Two important government announcements have been made in the past few weeks that will directly impact the digital economy in this country.
The first is the publication of the Digital Strategy designed to make the UK the best place to start and grow a digital business. The second is a commitment in the Chancellor’s Budget of £40 million to pilot lifelong learning programmes.
Whilst the publication of the Digital Strategy has been long awaited, its emphasis on training is commendable. Four million free digital skills training courses will be offered to individuals, SMEs and charities over the lifetime of the Strategy. Encouraging people and businesses to be conversant with digital skills is crucial to the country’s next phase of growth as a leading digital economy.
The Tinder Foundation found that 90% of all new jobs require digital skills, with 72% of employers revealing that they would not even interview a candidate who did not possess basic computer skills. Yet currently 10% of the nation has never used the internet. Digital inclusion must be a priority to ensure no one is left behind. Leeds City Council’s campaign “100% Digital Leeds” is paving the way, launching a new initiative to equip thousands of digitally excluded residents with basic online skills.
There are also changes in demographics to consider. Life expectancy has risen and people are working longer than previous generations. The job for life is over. We cannot predict the series of careers we will have in our lifetimes—some of those jobs haven’t even been created yet. Nor do we know how the advances in automation and machine learning will shape our career paths. Instead, we should all develop a thirst for continuous and lifelong learning – the only way to ensure our skills adapt and don’t become obsolete.
This is especially important as the UK is currently battling a productivity crisis. According to the ONS, the UK ranks 18 percentage points lower in terms of GDP per hour than the rest of the G7 group of countries. To help solve the skills and productivity gap, we need to dramatically shift our thinking towards workplace training right now, as it could be years for the measures proposed in the Digital Strategy to deliver the desired results.
This point is highlighted by the Barclays Digital Development Index which reports only 38% of UK workers are offered training in digital skills by their employers. We also fare poorly on workforce capability ranking seventh out of 10 countries when it comes to assessment of content-creation and coding skills. Further, over half of the UK’s digital community told Tech City that there is a shortage of highly skilled employees with nearly a quarter of companies describing sourcing talent as a ‘major challenge’.
Solving the skills issue will be instrumental in addressing this productivity gap. The Government appears to recognise this fact, and I’m encouraged by Philip Hammond’s statement in the Budget pledging £40 million to explore the best approaches for continuous learning. However, strategy needs to move quickly to delivery.
Technology moves so fast that to stay relevant employees must have access to the latest digital developments on demand. The Government will have to realise that physical classrooms and one-to-one training cannot deliver its training ambitions at scale. The Internet has been a great leveller for education, and now it is democratising professional technology learning. Online courses accessible at any time of day allow far greater numbers of people to acquire the latest digital skills. Our experience shows that workplace learning is optimised when employees have their skill level assessed at the outset, and can then learn through online on-demand courses taught by industry experts. This learning by doing is much more effective than classroom theory, especially when you can add live video-mentoring on tap to problem solve and overcome any learning challenges that crop up.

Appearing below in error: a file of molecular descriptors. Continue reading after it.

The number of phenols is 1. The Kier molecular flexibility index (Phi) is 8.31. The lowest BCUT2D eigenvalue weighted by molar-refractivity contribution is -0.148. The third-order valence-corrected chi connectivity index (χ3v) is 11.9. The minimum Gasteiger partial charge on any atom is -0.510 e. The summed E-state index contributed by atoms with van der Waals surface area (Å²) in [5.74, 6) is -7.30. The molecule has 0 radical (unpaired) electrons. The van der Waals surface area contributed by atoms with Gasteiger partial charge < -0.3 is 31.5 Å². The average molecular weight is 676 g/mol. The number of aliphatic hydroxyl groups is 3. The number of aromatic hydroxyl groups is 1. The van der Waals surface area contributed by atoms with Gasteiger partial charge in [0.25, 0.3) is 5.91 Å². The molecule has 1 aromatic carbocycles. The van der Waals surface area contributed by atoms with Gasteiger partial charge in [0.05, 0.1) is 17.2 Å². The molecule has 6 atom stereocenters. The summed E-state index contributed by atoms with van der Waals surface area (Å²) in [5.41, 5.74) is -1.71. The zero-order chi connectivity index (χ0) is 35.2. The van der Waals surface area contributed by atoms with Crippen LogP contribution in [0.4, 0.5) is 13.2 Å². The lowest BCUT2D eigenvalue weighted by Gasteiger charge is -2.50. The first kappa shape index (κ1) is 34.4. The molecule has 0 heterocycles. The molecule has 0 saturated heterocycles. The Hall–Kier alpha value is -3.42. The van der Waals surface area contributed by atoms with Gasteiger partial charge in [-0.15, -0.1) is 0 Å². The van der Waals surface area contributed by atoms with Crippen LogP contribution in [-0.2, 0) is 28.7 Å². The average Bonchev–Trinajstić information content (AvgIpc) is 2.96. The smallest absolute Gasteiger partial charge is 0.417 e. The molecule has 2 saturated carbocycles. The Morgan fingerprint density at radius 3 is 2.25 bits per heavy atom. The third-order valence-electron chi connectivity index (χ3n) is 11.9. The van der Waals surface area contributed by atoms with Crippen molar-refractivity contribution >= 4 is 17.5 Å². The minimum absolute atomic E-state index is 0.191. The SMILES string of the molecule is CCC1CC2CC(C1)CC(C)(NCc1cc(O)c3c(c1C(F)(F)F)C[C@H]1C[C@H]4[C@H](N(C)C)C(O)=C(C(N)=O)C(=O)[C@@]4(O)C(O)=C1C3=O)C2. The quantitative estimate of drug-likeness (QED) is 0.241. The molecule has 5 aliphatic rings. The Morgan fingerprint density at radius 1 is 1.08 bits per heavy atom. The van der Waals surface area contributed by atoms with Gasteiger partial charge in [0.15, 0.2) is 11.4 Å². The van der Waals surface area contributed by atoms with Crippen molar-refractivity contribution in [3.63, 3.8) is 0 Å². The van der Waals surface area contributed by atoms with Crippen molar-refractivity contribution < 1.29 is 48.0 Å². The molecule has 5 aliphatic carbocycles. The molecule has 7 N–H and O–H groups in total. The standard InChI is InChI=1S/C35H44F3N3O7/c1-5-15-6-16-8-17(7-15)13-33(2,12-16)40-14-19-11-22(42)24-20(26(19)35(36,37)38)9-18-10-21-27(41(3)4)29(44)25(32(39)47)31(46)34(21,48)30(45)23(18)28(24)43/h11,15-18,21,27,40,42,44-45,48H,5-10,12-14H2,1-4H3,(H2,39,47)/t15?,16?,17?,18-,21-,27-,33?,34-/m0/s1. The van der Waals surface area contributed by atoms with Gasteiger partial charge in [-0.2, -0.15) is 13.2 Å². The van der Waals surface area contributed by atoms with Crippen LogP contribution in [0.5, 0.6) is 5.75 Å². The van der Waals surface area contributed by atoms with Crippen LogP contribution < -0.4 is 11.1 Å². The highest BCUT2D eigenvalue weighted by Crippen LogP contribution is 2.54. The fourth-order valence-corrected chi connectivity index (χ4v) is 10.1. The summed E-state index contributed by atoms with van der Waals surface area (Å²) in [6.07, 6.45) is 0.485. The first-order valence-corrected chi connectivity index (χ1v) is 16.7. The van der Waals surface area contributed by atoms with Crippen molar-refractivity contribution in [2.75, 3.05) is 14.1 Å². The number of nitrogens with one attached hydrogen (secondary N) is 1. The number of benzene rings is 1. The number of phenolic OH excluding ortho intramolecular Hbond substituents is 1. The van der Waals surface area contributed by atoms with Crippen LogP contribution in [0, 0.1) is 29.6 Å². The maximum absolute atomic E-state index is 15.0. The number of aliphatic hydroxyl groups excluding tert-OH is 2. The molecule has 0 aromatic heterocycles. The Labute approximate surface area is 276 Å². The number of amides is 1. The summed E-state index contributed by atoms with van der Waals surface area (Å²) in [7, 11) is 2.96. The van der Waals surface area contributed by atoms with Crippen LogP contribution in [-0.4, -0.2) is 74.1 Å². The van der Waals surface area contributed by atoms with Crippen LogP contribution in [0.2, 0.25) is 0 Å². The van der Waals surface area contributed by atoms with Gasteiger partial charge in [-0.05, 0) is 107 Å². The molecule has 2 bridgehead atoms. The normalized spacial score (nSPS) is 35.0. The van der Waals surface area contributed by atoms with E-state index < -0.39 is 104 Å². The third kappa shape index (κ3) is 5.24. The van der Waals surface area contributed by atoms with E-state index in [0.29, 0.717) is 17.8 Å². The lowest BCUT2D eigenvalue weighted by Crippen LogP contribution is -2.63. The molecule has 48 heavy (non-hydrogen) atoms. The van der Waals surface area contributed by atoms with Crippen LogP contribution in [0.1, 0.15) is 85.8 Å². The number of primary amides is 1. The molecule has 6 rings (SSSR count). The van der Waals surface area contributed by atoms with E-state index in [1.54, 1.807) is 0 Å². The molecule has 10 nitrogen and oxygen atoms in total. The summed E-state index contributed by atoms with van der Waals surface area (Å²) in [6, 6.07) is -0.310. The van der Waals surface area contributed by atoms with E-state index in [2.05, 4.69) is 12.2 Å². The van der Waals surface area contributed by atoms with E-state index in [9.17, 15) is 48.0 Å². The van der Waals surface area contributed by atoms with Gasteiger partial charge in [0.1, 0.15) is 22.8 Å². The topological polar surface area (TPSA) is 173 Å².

There are already some encouraging signs that the UK is making good strides towards what commentators are calling the Fourth Industrial Revolution. According to the latest Technation report from Tech City, the UK’s digital industries contribute £97 billion a year to the wider economy. Not only this but 1.64 million people are now employed in the digital sector which is growing twice as fast as any other.
When you visit companies throughout the country you get a sense of the community that is being built around digital. 22,000 coding meetups took place in London last year, and the capital has twice as many Github users as Paris or Berlin. Leeds is home to over 300 digital startups, Bristol 225 according to the latest figures from Technation. To gauge what this means to the country, we can look at the Gross Value Added (GVA) calculated by summing the value of goods and services produced minus the costs involved in production. Tech City believes the GVA of a digital tech worker in the UK is more than twice that of a non-digital tech worker—£103,000 compared to £50,000. And with £6.8 billion VC funding in 2016, 50% more than any other European country, Britain is clearly on the right track.
It will be fascinating to see how the implementation of the Digital Strategy and lifelong learning pilots unfold. Today’s tech talent shortage cannot be allowed to get any worse, and we need to inspire young people from all backgrounds to pursue digital careers. But at the same time, companies must realise the vital role they need to play in upskilling employees. Only by embracing continuous learning will it be possible to create a future workforce that has the job security and relevant expertise for our post-Brexit digital economy.
Julian Wragg is VP EMEA & APAC at Pluralsight, an enterprise technology learning platform